Are your employees happy in their day-to-day work? Recent studies have illustrated a troubling trend: according to Gallup, 53% of workers are not engaged in their jobs, while 13% of workers are actively disengaged—meaning it’s a slim minority of your teammates who are fulfilled in their careers.
And it’s clear what part of the problem is: another poll found that 75% of workers who quit their jobs do so because of their boss.
High turnover due to disengaged employees is disruptive to the flow of business, not to mention costly.
As managers, it’s up to us to become more effective leaders so that we can improve employee motivation at our own companies. We need to examine our leadership strategies to get to the bottom of low employee morale.
What Leaders Can Do
Motivating disengaged employees falls under the responsibility of leadership. After all, it’s something that must be built into the company culture to truly combat disengaged employees.
I propose the following 10 responsibilities that we have as managers to prevent employee disengagement:
- We must develop our supervisors’ leadership skills to shape more empathetic, communicative, supportive, inspirational, and professional managers in our organization. Front line managers should be supervised closely by senior leaders to ensure that all of our colleagues are treated correctly.
- We should collect honest and anonymous feedback from our employees regularly and then aggressively address our shortcomings. This feedback must be received in good faith, and we must create an environment in which our teammates feel safe sharing their thoughts.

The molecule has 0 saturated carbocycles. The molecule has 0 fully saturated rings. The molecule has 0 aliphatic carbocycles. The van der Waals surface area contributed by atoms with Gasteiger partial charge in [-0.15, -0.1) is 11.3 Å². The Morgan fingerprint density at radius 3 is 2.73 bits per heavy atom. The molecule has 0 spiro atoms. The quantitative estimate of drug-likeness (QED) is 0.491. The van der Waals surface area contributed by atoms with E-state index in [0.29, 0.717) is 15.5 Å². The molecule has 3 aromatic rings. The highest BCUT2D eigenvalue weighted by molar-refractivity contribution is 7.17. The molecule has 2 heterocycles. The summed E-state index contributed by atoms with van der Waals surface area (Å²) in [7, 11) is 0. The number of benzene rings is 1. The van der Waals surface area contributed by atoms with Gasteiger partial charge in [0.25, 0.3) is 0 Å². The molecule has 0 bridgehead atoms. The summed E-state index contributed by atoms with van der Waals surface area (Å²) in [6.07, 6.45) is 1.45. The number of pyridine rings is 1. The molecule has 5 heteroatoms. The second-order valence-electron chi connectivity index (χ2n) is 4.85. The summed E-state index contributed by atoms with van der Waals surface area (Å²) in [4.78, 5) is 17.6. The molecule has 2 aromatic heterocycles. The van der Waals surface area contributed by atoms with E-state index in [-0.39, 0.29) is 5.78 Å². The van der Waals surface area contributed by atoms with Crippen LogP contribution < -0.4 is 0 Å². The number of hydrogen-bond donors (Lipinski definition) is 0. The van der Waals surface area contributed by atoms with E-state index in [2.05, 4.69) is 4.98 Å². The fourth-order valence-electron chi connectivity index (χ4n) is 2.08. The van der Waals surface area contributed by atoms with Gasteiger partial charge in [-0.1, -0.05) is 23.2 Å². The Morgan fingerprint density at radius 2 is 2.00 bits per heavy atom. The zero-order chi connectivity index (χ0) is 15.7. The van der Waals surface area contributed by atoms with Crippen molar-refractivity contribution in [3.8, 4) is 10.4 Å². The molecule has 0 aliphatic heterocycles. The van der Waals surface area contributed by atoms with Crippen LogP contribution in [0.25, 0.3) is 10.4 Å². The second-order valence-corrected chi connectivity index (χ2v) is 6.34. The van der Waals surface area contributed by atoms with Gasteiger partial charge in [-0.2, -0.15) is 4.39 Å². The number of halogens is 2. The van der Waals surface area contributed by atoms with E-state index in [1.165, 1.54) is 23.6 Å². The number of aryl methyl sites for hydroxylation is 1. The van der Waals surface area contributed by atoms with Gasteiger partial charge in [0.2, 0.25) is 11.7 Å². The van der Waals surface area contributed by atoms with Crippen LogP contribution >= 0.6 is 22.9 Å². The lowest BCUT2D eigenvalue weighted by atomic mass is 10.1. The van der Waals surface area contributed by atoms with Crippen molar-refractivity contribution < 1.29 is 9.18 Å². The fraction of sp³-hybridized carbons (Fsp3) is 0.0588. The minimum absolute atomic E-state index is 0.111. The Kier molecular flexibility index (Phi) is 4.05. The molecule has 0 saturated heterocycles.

- Every business needs to create and implement a document stating its core principles and guiding values. This needs to be a living cultural touchstone and not just a piece of paper. Everyone on our team must be made aware of this cultural statement.
- We must show every employee how their job contributes to the success of the company as a whole. Employees feel more motivated when they can see that they make a difference in the organization’s bottom line.
- We need to create an atmosphere in our workplace that encourages civility, rules, and justice between colleagues and coworkers. Disengaged employees frequently feel like their workplace is against them: we can combat this by demonstrating fairness and inclusion.
- We must provide a workplace that allows employees to develop their skills, then let them to take on new challenges that are commensurate with those new skills. We can combat disengaged employees by proving that we care about their career goals.
- We have to eliminate micromanagement so that our teammates can enjoy more autonomy and independence within pre-set guidelines. Micromanagement is not an effective management style. If you can’t trust your employees to do their jobs right on their own, why did you hire them?
- We must create a financially stable business where our associates are not fearful about their future. Job security leads to happier employees that are willing to stay.
- We need to conduct meaningful and fair annual performance reviews for every employee. At these reviews, we must communicate goals and developmental needs. Annual reviews should not be the first time employees hear about problems; instead, we must frequently touch base with employees throughout the year to give them honest feedback about their work.
- We should frequently communicate with everyone on our staff about initiatives, results, aspirations, and opportunities.
Disengaged employees are inevitable in business. However, as a leader, you can adopt strategies to significantly improve employee morale. Fill out my contact form for a complimentary video coaching session to work on bettering your employee engagement.
- My Favorite Ideas from the Book The Little Red Book of Selling by Jeffrey Gitomer - August 6, 2020
- Every Entrepreneur Should Read the Book Built to Sell - July 30, 2020
- Preparing for the Small Business Owner’s Vacation - July 23, 2020